Although their injuries might not be as visible as a severed limb, TBI victims’ damaged neurons and altered brain chemistry can cause all sorts of behavioral problems. Those injuries are about much more than a lump of tissue sitting between the temples. “It’s about who they are,” Williamson says. “How they see the world. How they process different experiences. It’s about how their personality changes. It’s about their humanity.”
Many patients on 7 East suffer from little more than the general haziness that comes from having been too close to an explosion. Those concussions, often referred to as mild TBI, are the most common brain injuries in wars in which the enemies’ weapon of choice is the makeshift bomb.
Severe TBI, such as Warren’s, can lead to wholesale personality changes. But doctors now know that even mild TBI can have serious consequences. A blast “causes a change in how your brain functions,” said Vice Adm. Adam M. Robinson Jr., the Navy surgeon general. “People have been very, very slow to come to that conclusion, but it’s true.”
Established after trauma surgeons realized their brain-injured patients needed additional help, 7 East, one of the few units dedicated exclusively to TBI, is less than two years old. Patients usually land in the hospital’s trauma unit first, but if they show any sign of cognitive impairment there – can’t remember where you went to high school? – Williamson has authority to transfer them to his unit.
Veterans Affairs Secretary Eric K. Shinseki said in August that the military and the VA “simply cannot afford to be less than aggressive in our effort to identify, treat and rehabilitate TBI victims.”
Williamson’s unit, which can handle six patients, is a first, but insufficient, step. Next month, a $65 million medical center devoted to TBI, post-traumatic stress disorder and other psychological problems will open its doors at Bethesda; it will eventually treat about 20 patients.
But the military’s awakening on the severity of traumatic brain injury comes nine years after the flow of victims began. Critics such as Cheryl Lynch, founder of American Veterans With Brain Injuries, say the delayed response is nothing short of a dereliction that has left severely injured veterans suffering for years. Her son, Chris Lynch, a former Army private who hit his head after falling 26 feet in a training exercise 10 years ago, was in and out of hospitals for years before getting treated at 7 East in the spring.
“The only appropriate place I know to send families for brain injury treatment is to Dr. Williamson,” Cheryl Lynch said. “That’s sad.”
Every morning, Williamson gathers his team – nurses, doctors, social workers, therapists – to discuss their patients. Tall and genial, Williamson gives his patients his cellphone number and is known to reply to text messages at 5:30 a.m. He has close-cropped gray hair and a Scottish lilt that has faded a touch since he came to the United States to study at Johns Hopkins University 24 years ago.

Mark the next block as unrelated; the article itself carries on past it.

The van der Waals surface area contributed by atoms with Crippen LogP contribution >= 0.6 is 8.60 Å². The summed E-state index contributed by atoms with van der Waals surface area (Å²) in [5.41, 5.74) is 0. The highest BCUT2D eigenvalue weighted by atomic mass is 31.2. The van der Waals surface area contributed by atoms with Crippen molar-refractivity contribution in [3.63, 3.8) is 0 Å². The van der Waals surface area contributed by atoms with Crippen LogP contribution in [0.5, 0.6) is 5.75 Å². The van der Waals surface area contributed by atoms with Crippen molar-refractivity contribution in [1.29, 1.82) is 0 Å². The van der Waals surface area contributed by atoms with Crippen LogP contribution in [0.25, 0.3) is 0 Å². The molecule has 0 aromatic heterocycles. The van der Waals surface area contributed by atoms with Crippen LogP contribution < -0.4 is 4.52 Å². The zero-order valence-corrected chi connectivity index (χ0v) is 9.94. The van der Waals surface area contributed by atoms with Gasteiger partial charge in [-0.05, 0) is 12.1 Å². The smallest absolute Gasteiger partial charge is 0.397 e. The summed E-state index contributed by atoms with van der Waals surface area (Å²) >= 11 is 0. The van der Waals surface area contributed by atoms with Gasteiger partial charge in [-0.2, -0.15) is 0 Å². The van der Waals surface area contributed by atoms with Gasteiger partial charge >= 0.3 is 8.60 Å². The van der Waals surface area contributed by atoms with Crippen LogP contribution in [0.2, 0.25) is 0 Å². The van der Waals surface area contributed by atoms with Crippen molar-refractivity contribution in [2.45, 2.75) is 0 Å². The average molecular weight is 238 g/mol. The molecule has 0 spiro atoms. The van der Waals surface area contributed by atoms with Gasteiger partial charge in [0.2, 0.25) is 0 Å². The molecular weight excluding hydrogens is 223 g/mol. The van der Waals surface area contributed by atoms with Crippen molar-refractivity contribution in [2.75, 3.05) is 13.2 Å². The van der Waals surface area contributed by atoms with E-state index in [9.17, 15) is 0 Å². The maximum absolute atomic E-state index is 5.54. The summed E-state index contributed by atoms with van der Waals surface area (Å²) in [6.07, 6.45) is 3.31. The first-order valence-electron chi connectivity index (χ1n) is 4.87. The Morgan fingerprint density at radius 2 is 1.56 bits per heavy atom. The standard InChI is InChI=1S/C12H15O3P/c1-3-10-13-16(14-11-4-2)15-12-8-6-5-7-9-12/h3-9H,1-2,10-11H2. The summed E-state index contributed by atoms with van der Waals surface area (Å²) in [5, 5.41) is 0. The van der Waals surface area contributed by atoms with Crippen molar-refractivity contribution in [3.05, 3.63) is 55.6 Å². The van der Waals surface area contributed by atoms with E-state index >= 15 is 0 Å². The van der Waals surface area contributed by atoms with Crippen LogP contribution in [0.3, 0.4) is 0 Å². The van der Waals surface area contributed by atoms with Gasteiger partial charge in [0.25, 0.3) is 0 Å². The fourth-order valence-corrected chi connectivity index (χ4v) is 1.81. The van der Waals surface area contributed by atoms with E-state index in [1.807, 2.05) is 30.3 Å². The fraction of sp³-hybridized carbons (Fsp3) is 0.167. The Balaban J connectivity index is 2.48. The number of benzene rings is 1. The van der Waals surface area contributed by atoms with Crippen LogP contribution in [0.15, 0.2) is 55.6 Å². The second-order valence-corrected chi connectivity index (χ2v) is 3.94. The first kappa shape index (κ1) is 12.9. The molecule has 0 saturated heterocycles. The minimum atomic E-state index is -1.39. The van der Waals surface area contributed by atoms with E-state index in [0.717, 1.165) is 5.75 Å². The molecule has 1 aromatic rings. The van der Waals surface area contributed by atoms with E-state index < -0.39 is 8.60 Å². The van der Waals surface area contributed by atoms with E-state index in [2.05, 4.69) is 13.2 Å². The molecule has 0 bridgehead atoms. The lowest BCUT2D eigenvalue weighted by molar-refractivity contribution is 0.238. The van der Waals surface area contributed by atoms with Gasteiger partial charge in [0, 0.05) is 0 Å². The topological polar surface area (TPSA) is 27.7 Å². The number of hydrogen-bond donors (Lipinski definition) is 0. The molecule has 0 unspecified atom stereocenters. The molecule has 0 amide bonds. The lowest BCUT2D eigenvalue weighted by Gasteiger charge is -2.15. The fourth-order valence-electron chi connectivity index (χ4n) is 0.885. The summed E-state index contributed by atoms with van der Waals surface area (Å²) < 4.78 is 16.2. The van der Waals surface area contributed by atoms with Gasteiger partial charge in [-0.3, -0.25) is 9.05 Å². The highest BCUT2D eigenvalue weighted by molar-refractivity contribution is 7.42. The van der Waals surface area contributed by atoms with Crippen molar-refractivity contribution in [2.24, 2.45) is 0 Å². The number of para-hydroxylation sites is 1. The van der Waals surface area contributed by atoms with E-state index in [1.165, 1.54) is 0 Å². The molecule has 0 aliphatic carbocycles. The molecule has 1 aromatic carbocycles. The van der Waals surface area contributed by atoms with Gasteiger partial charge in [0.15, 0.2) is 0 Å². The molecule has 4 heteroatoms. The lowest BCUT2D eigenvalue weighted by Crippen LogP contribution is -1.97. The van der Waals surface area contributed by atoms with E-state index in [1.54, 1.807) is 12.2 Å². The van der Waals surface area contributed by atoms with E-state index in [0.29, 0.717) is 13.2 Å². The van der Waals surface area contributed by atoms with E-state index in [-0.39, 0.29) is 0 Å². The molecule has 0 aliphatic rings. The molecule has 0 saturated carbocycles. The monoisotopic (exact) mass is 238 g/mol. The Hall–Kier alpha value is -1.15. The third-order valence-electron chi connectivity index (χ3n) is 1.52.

At one recent meeting, the staff is especially concerned about Chris Lynch, who had been seen running down the hallway naked. “BIMs” – Lynch’s term for brain injury moments such as this one – are no excuse for bad behavior, Williamson tells his team. Even though Lynch has a serious brain injury, “he still has the capacity to learn. Part of our job is to retrain him behaviorally.”
The doctor tells his team to help the patient by treating him as they would a misbehaving child. “We want to cultivate guilt,” he says. “Appeal to his sense of ethics.”
Behavioral therapy is only part of the treatment. Much of Williamson’s work is finding the right mix of medications – not always an easy task with patients whose brain chemistry is already altered.
Ever since his injury in 2000, Lynch has shown signs of manic behavior, swinging wildly from elation to depression and back again. Now, for the first time after years of shuffling in and out of hospitals, Lynch is getting what his mother thinks is the correct diagnosis: bipolar disorder.
The good news, Williamson says, is that there are drugs to treat it.
A rose is a telephone
After seeing Williamson in the morning, Robert Warren has an afternoon session with his speech therapist, who proudly tells him he’s “come a long way” – quite an understatement considering Warren arrived in Bethesda on a ventilator and in a coma from which he didn’t emerge for five days.
But now, just three weeks after he was hit, he denies any problems with speech or memory: “I say everything just like I did before I was in that country.”